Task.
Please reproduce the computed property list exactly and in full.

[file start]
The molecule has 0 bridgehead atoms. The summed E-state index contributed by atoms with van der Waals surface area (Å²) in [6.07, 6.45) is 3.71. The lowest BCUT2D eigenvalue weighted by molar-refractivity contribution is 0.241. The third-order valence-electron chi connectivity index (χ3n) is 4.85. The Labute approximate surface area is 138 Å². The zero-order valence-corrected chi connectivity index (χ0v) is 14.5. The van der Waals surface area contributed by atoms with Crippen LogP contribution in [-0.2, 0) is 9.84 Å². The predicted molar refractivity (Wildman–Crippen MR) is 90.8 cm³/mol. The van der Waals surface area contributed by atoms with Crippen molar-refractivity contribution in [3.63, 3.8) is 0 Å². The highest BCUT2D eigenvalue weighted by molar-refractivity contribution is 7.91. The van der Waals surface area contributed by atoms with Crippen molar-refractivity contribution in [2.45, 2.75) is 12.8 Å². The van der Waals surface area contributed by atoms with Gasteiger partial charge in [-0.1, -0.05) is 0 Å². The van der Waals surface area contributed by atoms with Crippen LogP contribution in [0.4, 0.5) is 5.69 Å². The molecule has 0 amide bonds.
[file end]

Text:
The molecule has 0 bridgehead atoms. The summed E-state index contributed by atoms with van der Waals surface area (Å²) in [6.07, 6.45) is 3.71. The lowest BCUT2D eigenvalue weighted by molar-refractivity contribution is 0.241. The third-order valence-electron chi connectivity index (χ3n) is 4.85. The Labute approximate surface area is 138 Å². The zero-order valence-corrected chi connectivity index (χ0v) is 14.5. The van der Waals surface area contributed by atoms with Crippen LogP contribution in [-0.2, 0) is 9.84 Å². The predicted molar refractivity (Wildman–Crippen MR) is 90.8 cm³/mol. The van der Waals surface area contributed by atoms with Crippen molar-refractivity contribution in [3.63, 3.8) is 0 Å². The highest BCUT2D eigenvalue weighted by molar-refractivity contribution is 7.91. The van der Waals surface area contributed by atoms with Crippen molar-refractivity contribution in [2.45, 2.75) is 12.8 Å². The van der Waals surface area contributed by atoms with Gasteiger partial charge in [-0.1, -0.05) is 0 Å². The van der Waals surface area contributed by atoms with Crippen LogP contribution in [0.4, 0.5) is 5.69 Å². The molecule has 0 amide bonds.